Proud Mom of a Strong Girl
Sometimes I tell my sometimes timid 2.5-year-old daughter, “You are a brave, strong girl who can do hard things.” Today while she was traversing a tricky part of an obstacle course, I heard her proudly say to herself, “I am a strong girl who can do hard things.”
Mountains of Mom Guilt
I have an 18-month-old daughter and just found out that I’m (unexpectedly) pregnant. Our daughter has significant feeding challenges, which means she basically breastfeeds like a newborn to get enough calories. Even with the 24/7 boob bar, she hasn’t been gaining weight well, and we’re in weekly feeding and occupational therapy.
Now that I’m pregnant, my supply is dropping, and I just feel so much guilt. Guilt that I no longer have the supply to support her already-challenged growth. Guilt that I don’t have the energy to give 100% to her therapy and “homework” between sessions. Guilt that soon my attention will be divided, when I feel like my daughter still needs me so much. Guilt that birth control failed (side note: why do I feel like this is my guilt to carry?? Add to my list of things to discuss in therapy lol). And mostly, guilt that I’m not excited to be pregnant. I know so many women who are struggling with fertility or have recently had miscarriages. But I just can’t get excited about this baby yet, or how it’s going to affect my daughter and change the tenuous balance we’ve found after a difficult infancy. All the social media posts about leaving behind “mom guilt” couldn’t have prepared me for the weight of this.
My two older kids were constantly fighting over the break but attracted to each other like magnets. We’ve tried sticker charts in the past, but that’s so much work for parents and usually fizzled out after a few days. Instead I invented “kindness points,” where I can assign them for anything I deem as kind, e.g. listening the first time, remembering to do chores with no complaining, problem-solving arguments, etc.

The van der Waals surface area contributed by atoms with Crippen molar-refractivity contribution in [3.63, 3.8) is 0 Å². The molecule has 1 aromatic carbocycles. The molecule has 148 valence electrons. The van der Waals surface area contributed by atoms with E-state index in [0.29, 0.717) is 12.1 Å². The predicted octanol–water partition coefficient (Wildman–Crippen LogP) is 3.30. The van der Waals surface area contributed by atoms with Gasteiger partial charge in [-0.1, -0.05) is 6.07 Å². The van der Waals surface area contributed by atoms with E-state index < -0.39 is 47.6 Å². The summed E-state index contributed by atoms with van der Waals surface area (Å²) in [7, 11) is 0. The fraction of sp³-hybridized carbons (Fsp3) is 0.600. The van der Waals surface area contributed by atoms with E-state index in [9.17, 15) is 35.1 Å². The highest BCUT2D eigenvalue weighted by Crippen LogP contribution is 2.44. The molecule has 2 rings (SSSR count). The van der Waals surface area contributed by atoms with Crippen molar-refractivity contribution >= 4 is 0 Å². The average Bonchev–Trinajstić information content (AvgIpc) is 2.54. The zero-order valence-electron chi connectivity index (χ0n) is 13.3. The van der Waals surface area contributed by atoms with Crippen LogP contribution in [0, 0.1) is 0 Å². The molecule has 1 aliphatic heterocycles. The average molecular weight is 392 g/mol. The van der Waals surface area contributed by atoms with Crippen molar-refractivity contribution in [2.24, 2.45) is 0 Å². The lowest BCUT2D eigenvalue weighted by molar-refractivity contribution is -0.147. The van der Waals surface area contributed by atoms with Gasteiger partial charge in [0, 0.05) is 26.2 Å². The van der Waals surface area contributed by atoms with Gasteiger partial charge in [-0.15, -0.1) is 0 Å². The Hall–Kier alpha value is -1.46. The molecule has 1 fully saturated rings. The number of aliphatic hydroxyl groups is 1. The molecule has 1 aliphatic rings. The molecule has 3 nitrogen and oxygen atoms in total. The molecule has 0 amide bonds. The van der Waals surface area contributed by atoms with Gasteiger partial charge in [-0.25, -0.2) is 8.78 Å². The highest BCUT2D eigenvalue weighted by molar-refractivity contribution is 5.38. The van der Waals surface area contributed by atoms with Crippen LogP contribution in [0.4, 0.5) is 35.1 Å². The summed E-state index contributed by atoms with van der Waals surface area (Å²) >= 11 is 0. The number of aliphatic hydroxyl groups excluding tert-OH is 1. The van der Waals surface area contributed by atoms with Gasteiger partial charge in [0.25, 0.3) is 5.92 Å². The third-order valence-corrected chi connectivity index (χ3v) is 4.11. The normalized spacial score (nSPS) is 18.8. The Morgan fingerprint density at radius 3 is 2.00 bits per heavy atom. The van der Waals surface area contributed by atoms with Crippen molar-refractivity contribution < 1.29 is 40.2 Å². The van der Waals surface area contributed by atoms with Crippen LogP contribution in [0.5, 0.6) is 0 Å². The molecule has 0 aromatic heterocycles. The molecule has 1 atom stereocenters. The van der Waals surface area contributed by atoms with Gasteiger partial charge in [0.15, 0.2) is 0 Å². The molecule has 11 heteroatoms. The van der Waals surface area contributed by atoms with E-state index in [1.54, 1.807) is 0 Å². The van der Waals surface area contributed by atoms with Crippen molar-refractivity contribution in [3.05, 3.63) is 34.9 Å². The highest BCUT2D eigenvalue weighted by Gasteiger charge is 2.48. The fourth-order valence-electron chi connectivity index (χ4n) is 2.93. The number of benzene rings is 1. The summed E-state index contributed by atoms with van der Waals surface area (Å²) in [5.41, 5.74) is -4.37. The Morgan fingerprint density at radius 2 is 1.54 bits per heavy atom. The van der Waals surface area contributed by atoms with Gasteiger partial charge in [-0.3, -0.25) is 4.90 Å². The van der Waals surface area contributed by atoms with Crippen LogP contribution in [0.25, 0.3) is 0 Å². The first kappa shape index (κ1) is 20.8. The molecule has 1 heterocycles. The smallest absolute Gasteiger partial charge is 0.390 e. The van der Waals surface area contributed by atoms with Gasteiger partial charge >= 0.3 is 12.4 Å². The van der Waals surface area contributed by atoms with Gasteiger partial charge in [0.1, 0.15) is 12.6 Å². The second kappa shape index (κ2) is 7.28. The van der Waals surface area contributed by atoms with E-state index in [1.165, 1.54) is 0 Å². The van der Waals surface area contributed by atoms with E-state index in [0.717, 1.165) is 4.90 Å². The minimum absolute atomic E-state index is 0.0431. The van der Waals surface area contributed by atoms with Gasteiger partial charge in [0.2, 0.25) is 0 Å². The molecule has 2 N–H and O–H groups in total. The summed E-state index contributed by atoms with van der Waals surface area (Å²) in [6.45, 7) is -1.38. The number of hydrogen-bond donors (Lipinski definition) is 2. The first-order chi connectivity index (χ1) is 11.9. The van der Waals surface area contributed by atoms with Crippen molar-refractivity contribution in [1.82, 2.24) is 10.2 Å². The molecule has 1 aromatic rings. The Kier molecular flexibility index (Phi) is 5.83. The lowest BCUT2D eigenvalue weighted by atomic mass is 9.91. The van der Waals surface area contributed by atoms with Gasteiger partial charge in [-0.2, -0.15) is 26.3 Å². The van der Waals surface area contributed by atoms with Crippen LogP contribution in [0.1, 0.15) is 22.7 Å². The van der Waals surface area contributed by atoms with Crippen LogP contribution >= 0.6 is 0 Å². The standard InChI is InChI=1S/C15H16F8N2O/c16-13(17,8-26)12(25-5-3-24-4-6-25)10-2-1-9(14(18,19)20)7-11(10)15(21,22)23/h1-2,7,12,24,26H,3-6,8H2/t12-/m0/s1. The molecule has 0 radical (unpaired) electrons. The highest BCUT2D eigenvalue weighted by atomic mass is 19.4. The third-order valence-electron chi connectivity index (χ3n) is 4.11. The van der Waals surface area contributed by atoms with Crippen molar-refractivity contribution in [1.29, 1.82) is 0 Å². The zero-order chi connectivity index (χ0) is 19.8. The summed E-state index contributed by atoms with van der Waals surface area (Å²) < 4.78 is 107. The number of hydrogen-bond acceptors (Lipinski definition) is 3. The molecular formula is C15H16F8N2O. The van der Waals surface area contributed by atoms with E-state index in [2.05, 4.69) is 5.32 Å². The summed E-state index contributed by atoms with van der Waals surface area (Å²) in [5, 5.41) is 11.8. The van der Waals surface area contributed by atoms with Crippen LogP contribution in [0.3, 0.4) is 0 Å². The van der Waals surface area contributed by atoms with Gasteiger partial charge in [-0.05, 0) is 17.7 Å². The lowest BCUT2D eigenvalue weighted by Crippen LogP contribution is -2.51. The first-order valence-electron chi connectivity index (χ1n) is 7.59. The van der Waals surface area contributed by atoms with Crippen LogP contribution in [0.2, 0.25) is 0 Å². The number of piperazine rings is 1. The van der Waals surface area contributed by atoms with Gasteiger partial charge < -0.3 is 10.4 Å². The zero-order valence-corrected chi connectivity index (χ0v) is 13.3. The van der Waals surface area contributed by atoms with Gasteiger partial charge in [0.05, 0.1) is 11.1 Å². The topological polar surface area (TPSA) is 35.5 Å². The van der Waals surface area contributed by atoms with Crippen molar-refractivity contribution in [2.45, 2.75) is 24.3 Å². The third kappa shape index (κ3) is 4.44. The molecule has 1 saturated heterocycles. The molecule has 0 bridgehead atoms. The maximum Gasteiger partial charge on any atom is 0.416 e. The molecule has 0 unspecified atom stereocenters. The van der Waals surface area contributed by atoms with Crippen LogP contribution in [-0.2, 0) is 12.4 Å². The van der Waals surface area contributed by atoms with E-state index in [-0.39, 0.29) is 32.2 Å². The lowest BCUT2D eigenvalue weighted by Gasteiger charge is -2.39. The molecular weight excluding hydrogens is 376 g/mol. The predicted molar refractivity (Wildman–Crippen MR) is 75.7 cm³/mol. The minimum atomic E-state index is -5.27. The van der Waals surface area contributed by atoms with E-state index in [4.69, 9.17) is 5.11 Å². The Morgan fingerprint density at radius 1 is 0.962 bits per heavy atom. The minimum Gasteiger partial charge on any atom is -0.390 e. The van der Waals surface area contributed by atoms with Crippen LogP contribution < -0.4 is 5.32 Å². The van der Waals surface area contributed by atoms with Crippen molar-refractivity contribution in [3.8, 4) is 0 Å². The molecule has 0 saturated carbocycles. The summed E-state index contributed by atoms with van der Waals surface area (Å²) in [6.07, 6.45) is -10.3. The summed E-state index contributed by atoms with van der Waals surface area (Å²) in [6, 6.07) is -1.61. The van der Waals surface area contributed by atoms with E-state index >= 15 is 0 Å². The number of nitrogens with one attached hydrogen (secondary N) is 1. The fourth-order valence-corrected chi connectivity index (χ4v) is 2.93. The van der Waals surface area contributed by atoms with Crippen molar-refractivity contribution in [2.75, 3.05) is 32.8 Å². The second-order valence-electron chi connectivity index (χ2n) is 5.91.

They work together to achieve 20 points, which means even if one is having an off day, the other one can help them reach toward their goal. This forces them to work together instead of competing toward individual goals where one sibling inevitably feels like “the bad one.” They can cash in 20 points for 10 more minutes at the park, a short TV show, etc. This has worked for months and usually makes the rest of the day go so much more smoothly, as they are in the habit of just being kind. Big win!
This week’s reader question
We suspect that our 3-year-old son is autistic, and through this process I suspect that I am too. I missed several of the early signs because my parents kept saying, “Aww, you did the same thing!” His day care director had to look me in the eye and say, “It’s not normal.” What I saw as signs that he is a shy genius, others saw as a problem. We have started the process to start occupational therapy to help with his social-emotional skills and are on several years-long waiting lists for autism specialists. I don’t know what to do. Any advice?